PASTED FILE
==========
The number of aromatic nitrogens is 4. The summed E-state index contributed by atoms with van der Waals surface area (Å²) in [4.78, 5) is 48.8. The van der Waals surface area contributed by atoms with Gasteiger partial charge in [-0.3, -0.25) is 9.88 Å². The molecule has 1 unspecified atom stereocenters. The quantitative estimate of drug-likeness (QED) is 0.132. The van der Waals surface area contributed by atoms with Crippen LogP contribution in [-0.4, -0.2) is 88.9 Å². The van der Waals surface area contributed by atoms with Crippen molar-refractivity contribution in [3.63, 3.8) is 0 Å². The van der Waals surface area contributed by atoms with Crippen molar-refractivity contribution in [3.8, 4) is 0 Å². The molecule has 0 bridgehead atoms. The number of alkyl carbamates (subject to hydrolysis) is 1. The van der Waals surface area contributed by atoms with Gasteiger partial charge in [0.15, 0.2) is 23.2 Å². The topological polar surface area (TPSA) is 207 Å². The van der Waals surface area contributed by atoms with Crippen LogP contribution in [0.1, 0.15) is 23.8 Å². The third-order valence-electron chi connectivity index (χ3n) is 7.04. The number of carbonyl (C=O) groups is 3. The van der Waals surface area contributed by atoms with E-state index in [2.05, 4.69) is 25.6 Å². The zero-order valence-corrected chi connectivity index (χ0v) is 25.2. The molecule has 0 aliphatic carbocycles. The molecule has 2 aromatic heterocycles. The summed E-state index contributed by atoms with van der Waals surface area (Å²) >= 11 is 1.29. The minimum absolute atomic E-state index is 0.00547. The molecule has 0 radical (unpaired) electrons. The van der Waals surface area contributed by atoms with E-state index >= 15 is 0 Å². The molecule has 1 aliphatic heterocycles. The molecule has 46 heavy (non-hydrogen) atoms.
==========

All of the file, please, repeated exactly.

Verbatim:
The number of aromatic nitrogens is 4. The summed E-state index contributed by atoms with van der Waals surface area (Å²) in [4.78, 5) is 48.8. The van der Waals surface area contributed by atoms with Gasteiger partial charge in [-0.3, -0.25) is 9.88 Å². The molecule has 1 unspecified atom stereocenters. The quantitative estimate of drug-likeness (QED) is 0.132. The van der Waals surface area contributed by atoms with Crippen LogP contribution in [-0.4, -0.2) is 88.9 Å². The van der Waals surface area contributed by atoms with Crippen molar-refractivity contribution in [3.63, 3.8) is 0 Å². The van der Waals surface area contributed by atoms with Crippen molar-refractivity contribution in [3.8, 4) is 0 Å². The molecule has 0 bridgehead atoms. The number of alkyl carbamates (subject to hydrolysis) is 1. The van der Waals surface area contributed by atoms with Gasteiger partial charge in [0.15, 0.2) is 23.2 Å². The topological polar surface area (TPSA) is 207 Å². The van der Waals surface area contributed by atoms with Crippen LogP contribution in [0.1, 0.15) is 23.8 Å². The third-order valence-electron chi connectivity index (χ3n) is 7.04. The number of carbonyl (C=O) groups is 3. The van der Waals surface area contributed by atoms with E-state index in [2.05, 4.69) is 25.6 Å². The zero-order valence-corrected chi connectivity index (χ0v) is 25.2. The molecule has 0 aliphatic carbocycles. The molecule has 2 aromatic heterocycles. The summed E-state index contributed by atoms with van der Waals surface area (Å²) >= 11 is 1.29. The minimum absolute atomic E-state index is 0.00547. The molecule has 0 radical (unpaired) electrons. The van der Waals surface area contributed by atoms with E-state index >= 15 is 0 Å². The molecule has 1 aliphatic heterocycles. The molecule has 46 heavy (non-hydrogen) atoms.